[Coral-List] Annual staghorn bleaching in American Samoa pools

Douglas Fenner dfenner at blueskynet.as
Tue Nov 8 03:25:58 EST 2005

Annual Staghorn Bleaching in American Samoa Fringing Reef Pools


    Staghorn corals (Acropora formosa = A. muricata) have begun bleaching in the fringing reef pools of Tutuila, American Samoa.  As of 10/29/05, over 95% of A. formosa in Nuuuli pool, Tutuila, American Samoa are partly bleached.  Mike King reports similar bleaching in Alofau pool, Tutuila.  They recovered from the previous summer's bleaching just 5 months ago.

    Some have suggested that due to rising temperatures from global warming, in the future coral reefs may bleach every summer.  This is already happening in the pools of American Samoa.  Because it is a regular, annual event, and there are several possible controls, this offers an opportunity for scientists to plan studies of bleaching instead of having to take advantage of unpredictable opportunities.

    For the past two Austral summers, I have recorded the bleaching of three species of staghorn Acropora  (A. formosa, A. pulchra, and A. nobilis) in the fringing reef pools of Tutuila, American Samoa.  Acopora formosa and Porites cylindrica dominate the pools of Tutuila, but P. cylindrica was not observed to bleach.  Bleaching of the three staghorns has reached as high as 100 percent of the colonies in some of the pools, with colonies nearly entirely white.  At the same time, very few corals on the outer reef slopes were observed bleaching.  Acropora nobilis is present on the outer slopes (though not common), and did not bleach there when the same species strongly bleached in the pools.  The pools reach higher temperatures than on the outer slopes.  Most of the pools had peak temperatures of 32-33 oC in the last summer, but one hit a peak of 34.9 oC (for a half hour).  The highest temperatures occur on sunny summer days when low tide is midday, reducing circulation.  High temperatures are well known in the pools of nearby Ofu island, American Samoa (Craig, Birkeland, and Belliveau, 2001).  Those pools have a higher diversity of corals and less bleaching.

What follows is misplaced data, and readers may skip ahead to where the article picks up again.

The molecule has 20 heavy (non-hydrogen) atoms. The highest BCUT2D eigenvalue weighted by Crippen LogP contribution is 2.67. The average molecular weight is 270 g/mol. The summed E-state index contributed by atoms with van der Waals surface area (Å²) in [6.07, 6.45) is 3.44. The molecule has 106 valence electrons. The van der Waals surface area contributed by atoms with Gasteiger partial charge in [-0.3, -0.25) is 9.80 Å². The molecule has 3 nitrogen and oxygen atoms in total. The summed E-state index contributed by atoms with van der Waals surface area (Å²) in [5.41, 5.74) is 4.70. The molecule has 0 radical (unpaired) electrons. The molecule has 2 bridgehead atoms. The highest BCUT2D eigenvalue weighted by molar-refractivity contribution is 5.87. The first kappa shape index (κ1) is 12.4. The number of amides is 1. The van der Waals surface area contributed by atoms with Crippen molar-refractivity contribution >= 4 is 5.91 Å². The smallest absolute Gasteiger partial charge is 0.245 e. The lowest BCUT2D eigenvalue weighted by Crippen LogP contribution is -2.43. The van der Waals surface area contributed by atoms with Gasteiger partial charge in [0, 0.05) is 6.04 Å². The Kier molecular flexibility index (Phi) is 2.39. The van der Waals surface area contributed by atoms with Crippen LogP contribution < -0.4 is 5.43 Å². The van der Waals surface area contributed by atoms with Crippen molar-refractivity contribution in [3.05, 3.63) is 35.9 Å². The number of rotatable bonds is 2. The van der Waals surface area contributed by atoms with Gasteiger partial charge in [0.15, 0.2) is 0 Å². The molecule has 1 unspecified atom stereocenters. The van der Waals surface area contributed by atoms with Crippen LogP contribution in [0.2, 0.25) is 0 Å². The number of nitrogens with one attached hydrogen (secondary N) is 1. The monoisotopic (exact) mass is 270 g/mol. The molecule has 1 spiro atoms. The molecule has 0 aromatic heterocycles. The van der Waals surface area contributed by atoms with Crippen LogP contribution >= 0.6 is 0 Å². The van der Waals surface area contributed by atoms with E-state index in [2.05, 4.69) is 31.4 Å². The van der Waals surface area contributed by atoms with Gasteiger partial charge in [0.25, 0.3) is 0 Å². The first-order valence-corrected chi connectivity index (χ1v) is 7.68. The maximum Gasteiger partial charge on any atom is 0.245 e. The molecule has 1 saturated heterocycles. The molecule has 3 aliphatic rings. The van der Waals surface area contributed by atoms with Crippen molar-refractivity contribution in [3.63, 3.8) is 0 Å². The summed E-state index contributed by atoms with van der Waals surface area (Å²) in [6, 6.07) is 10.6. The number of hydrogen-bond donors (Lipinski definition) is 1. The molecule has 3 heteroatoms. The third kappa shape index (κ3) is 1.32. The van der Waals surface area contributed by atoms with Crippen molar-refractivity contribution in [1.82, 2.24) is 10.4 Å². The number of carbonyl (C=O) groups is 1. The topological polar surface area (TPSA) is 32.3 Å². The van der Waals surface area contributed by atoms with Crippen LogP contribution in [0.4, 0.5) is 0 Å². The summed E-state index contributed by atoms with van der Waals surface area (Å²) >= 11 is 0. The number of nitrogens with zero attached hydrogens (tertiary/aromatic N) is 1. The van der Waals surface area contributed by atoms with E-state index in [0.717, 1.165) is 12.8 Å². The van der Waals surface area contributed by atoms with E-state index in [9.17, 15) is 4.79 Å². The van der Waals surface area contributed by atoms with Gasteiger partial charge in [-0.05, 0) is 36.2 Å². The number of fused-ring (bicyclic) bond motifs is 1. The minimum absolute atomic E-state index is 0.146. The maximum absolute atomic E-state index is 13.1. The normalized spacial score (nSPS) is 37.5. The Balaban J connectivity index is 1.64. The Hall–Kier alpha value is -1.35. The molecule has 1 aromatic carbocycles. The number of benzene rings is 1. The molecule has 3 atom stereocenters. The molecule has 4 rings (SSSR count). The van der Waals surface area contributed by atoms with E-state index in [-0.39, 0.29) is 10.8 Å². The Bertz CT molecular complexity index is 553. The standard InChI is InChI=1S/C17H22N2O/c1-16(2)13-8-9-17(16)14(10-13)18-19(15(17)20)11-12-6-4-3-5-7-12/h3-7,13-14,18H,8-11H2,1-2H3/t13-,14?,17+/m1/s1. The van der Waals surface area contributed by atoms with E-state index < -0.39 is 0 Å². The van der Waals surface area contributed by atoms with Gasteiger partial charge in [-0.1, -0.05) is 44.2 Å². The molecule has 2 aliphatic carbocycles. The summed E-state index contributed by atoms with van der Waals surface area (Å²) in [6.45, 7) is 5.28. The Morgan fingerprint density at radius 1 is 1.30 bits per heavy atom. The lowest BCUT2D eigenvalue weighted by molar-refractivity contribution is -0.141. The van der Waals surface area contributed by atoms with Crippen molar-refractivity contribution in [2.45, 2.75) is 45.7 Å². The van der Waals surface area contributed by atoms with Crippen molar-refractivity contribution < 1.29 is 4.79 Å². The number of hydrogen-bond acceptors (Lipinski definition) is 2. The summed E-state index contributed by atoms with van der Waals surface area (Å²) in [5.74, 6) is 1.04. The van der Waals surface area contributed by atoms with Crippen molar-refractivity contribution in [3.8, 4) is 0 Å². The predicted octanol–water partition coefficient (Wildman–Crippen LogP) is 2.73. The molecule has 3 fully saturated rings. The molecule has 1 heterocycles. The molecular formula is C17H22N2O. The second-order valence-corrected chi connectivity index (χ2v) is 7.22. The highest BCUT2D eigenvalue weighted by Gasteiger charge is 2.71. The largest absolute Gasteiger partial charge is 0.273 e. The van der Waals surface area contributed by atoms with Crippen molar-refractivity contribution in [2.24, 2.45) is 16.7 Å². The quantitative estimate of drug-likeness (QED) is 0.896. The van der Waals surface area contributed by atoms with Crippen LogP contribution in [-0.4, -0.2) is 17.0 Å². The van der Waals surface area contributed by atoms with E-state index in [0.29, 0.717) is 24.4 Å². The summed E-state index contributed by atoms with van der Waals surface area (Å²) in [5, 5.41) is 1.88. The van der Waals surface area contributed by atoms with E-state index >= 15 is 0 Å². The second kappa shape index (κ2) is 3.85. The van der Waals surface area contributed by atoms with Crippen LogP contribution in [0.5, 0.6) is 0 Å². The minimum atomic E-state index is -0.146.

Mass coral bleaching on outer reef slopes was observed by several people in American Samoa in 2002 and 2003, though the time and intensity were not recorded.  At present, about half of all staghorn colonies in the pools are dead.  Essentially none have died in the past two years, so it is likely they died in 2002 and/or 2003, when bleaching was more intense.  Thus, along with the present bleaching, staghorns in the pools have bleached for five years in a row.

      In 2004, staghorns in the pools began to bleach in March, peaked in April, and ended in August.  Bleaching started again in November (04), peaked in the January to April (05) period, and ended at the end of May (05).  Now bleaching has started again at the end of October (05).  Pool staghorns are spending more of the year bleached than recovered, year after year.

      -Douglas Fenner, Dept. of Marine & Wildlife Resources, American Samoa


Craig, P., Birkeland, C., Belliveau, S.  2001.  High temperatures tolerated by a diverse assemblage of shallow-water corals in American Samoa.  Coral Reefs 20 (1): 185-189.

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